A striking circle of ten from the BW Hive List got together last night for a late-night brainstorm about the future development of Circle of Hope Broad and Washington. It was stimulating.
While we were discussing great things, there was a little emotional tune playing in the background. It was almost like a minor-keyed theme in a mystery movie that lets you know something scary is going to happen, a note of fear. Growing a church to hiving size means making new relationships, which most of us like, but making new relationships includes something most of us don’t like: the ask. The tune kept building to the point when all the ideas would come down to the ask.
My mother liked taking me shopping for groceries as child. For one thing, my mother was so extraverted she didn’t like to do anything alone and I was available. But I think the main thing was that I was rather entertaining as I interacted with the various people we would meet in the aisles. I would ask people about themselves, their clothes, their groceries. And if they wouldn’t talk to me, I would ask my mother about them. My mother found this boundary-breaking amusing. The downside was that I would also ask for every single thing on the shelves that looked mildly interesting or tasty. So very early on, I had a lot of experience with the word NO. I was buying snacks yesterday for the PM, so I know that the tragedy of being told no is still very real for the under-six set. A young boy was lying in the aisle screaming under the watch of a bemused dad because Skittles were not on their list.
I was relatively oblivious to being told NO as a child. I just kept on expressing my hope for Skittles until I got a yes. If I got one yes out of a hundred NOs, that kept me going. But as I got older and understood that NO often had more meaning than whether I was going to get a piece of candy, I got a LOT more reticent. I began to feel rejected by NO. One hundred NOs of rejection were not made up for by a single yes. I began to feel generally rejected and didn’t want to ask at all, lest I get rejected. The scary tune of the ask became background music in my brain.
Having intimates who lived a general yes to me did not necessarily make up for the times they dared to say NO to me. Even having a God who Paul could say this about didn’t solve all my problems:
For the Son of God, Jesus Christ, who was preached among you by us—by me and Silas and Timothy—was not “Yes” and “No,” but in him it has always been “Yes.” For no matter how many promises God has made, they are “Yes” in Christ. 2 Corinthians 1:19-20
Even God did not consistently convince me that being rejected, being an imposition, or being unwanted was less important than being free to be myself, being confident that I am safe no matter what, and living in a state of grace that is “yes” to me. I still was nervous about asking.
This nervousness about just asking makes church planting hard. Even if one is not aggressive about getting someone to come to an event and you just want to tell your story, you’re still asking someone to listen. Church planting is all about the asking. You have to experience a LOT of NOs to get a yes.
I was telling the circle of hive-interested people last night that when I was being an evangelistic fanatic in college, I had days when I vowed to ask everyone I met to come to our new Bible study in our side-by-side apartments. That meant I would be asking all sorts of people I was sure would say NO, unless a miracle happened. Many did say NO. But a surprising number didn’t and an even more surprising number became new disciples of Jesus.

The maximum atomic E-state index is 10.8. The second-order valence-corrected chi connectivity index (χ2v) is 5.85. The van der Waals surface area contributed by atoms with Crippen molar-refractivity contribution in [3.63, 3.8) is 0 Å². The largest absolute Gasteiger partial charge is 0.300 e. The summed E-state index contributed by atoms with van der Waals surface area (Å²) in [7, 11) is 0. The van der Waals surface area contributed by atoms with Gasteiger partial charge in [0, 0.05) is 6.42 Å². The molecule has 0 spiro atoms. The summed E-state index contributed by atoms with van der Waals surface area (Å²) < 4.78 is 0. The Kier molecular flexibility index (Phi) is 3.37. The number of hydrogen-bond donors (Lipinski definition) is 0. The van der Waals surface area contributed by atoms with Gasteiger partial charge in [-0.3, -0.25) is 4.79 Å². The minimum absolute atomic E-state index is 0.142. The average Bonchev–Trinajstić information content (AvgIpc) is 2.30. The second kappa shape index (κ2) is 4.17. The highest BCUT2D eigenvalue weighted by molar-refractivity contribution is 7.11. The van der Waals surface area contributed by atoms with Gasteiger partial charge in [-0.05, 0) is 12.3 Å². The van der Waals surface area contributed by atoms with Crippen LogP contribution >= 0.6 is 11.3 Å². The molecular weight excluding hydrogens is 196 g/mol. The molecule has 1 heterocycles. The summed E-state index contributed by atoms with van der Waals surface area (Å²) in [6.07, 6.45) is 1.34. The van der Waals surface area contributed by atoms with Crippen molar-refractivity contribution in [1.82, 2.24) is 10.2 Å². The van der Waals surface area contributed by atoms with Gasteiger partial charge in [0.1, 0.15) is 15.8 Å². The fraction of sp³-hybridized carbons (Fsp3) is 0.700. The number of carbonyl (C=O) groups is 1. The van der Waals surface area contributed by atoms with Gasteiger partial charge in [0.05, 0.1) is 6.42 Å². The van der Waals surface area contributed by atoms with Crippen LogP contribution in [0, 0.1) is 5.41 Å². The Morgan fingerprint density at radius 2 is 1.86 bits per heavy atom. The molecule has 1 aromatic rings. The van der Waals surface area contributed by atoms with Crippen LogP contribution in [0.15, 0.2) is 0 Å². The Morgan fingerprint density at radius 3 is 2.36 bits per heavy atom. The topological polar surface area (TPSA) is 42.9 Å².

Its been more than a few years since I was in college. Since then advertisers have become so oppressive (i.e., AT&T Station is a travesty!) that anyone with love in their heart feels like they should not add to the asking. That’s just a general, devilish thing that has happened to us to make us keep quiet. No one even gets to hear the yes we have for them because we are all too busy telling AT&T NO for the millionth time, like some five-year-old in the store who never learns. It is tiring. We don’t want to add to the asking, even if we are asking in the name of Jesus! Someone might think we are merely marketing!
But even more so, it is hard to ask because we don’t like getting rejected. Asking in the name of Jesus is more like asking, “Do you want to make love?” than it is asking, “Do you want to buy a box of Girl Scout cookies?” (Samoas are still the best). Works of faith are intrinsically intimate. They are in the love zone. If we ever hive off Broad and Washington, it will be because a substantial number of people trust the YES in Jesus enough to bear the nos of people who aren’t ready yet or, for whatever reason, don’t want them and Jesus now. Like perpetual askers at a middle school dance, we’ll get up and cross over to a person who has a lot of power over our emotions and ask them to dance. There’s no hiding it; we’re asking because we like them. We love them, already, even before we find out what their response will be. We can get hurt if they reject us. We aren’t selling a mere product. Our love for Jesus and them is intrinsic to the “product” if we are “selling” at all. So asking is no small thing. The music of the fear of no could drown out the dance music!
It is no wonder that we sometimes hate to ask. It could hurt. But if we don’t ask, it could hurt even more. It will certainly hurt our chances of multiplying if we won’t do it. I am going to keep meditating on that YES I can count on from God in Jesus.